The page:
I knew I had to photograph this lovely dish. The fire engine red table cloth as the backdrop made the red raspberries pop. It was a great way to finish off our Valentine’s Day dinner.

“Dessert!” is my Photo of the Week.

© Bruce Stambaugh 2021

The helpfulness of neighbors

When it is least expected and most appreciated

What is it about a snowstorm that brings out the best in people? Is it the commonality of being snowed-in?

Is it the down-deep desire to be helpful in any way possible? Is it the freshness of the pure white landscape plastered with inches of snow? Or is it the clean, cold, wholesome air?

Or maybe it’s out of the genuine goodness of people’s hearts, the opportunity and ability to help where help is needed that stirs folks into action. Perhaps it is all of these things rolled into one.

Whatever the motivation, the results are the same. Neighbors come together for the common good of all simply because there is a job to do.

In this case, it was to clear driveways and sidewalks.

Our National Weather Service office did an excellent job of warning the good people of the Commonwealth that a winter storm was imminent. Just the mention of snow in the forecast in Virginia, and schools, factories, and offices close.

Even if you had missed the winter storm warning announcement, the crowds at every grocery store should have raised an internal alarm. Supermarkets become jammed the day before, with folks buying enough supplies to last for weeks. I figured for this storm that the only milk left in the county belonged to the dairy cows still in the milking parlor stanchions.

So, yes, we were ready for snow, and when we woke the next morning, we weren’t disappointed. A beautiful five-inches blanketed everything animate and inanimate all around our suburban neighborhood.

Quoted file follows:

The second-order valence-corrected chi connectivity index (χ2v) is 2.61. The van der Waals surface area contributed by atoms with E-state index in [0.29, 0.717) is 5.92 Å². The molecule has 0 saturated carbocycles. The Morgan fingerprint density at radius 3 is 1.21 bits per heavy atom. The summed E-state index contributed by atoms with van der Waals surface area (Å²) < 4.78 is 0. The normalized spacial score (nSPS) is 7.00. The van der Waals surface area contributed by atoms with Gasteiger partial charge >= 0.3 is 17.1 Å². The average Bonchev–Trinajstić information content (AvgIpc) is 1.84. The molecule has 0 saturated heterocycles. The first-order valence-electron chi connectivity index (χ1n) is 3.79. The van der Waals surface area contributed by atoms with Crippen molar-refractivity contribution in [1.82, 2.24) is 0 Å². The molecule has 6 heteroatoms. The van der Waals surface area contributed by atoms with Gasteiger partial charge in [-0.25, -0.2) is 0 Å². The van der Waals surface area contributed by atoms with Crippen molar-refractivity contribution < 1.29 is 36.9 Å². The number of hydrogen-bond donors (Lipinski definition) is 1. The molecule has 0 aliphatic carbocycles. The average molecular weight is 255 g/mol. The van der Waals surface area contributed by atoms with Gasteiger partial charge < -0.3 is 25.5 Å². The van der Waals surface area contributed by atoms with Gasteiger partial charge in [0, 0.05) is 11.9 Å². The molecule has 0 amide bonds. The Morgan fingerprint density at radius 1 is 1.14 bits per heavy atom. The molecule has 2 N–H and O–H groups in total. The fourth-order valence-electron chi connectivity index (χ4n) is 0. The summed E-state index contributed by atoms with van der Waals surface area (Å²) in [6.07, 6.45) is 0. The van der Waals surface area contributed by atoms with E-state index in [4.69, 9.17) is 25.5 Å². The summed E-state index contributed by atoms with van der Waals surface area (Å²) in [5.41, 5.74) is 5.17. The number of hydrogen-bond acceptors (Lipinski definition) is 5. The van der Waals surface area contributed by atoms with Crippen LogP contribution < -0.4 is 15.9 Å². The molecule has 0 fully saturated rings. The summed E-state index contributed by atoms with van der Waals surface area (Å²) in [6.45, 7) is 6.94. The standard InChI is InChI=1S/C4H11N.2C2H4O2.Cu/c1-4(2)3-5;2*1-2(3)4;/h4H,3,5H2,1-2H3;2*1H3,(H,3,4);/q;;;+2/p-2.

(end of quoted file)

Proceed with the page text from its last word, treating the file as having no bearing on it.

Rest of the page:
The forecast was for the quick burst of heavy snow followed by a lull with more snow once the low hit the east coast. The wrap-around snow later from the nor’easter provided another three inches over a much more extended period.

After I had measured the snow depth at 7 a.m., I shoveled our front sidewalk and a path out to the street. I came back in to send in my snow report via email to the National Weather Service and eat breakfast.

Before I could return to the shoveling, Neva hollered that our neighbor Frank was snow-blowing our driveway. I hurriedly dressed for the elements and headed back outside. I thanked Frank but told him that he didn’t need to be doing our driveway.

A beautiful early morning snow.

Frank chuckled and modestly said that his snowblower needed the dust blown out of it. Given how little snow we usually receive in the Shenandoah Valley, I understood his comment. However, this winter has been different, and this was Frank’s first opportunity to use his machine.

Frank had already cleaned his driveway and that of another neighbor before doing ours. When he finished at our place, he went to Janice’s across the street.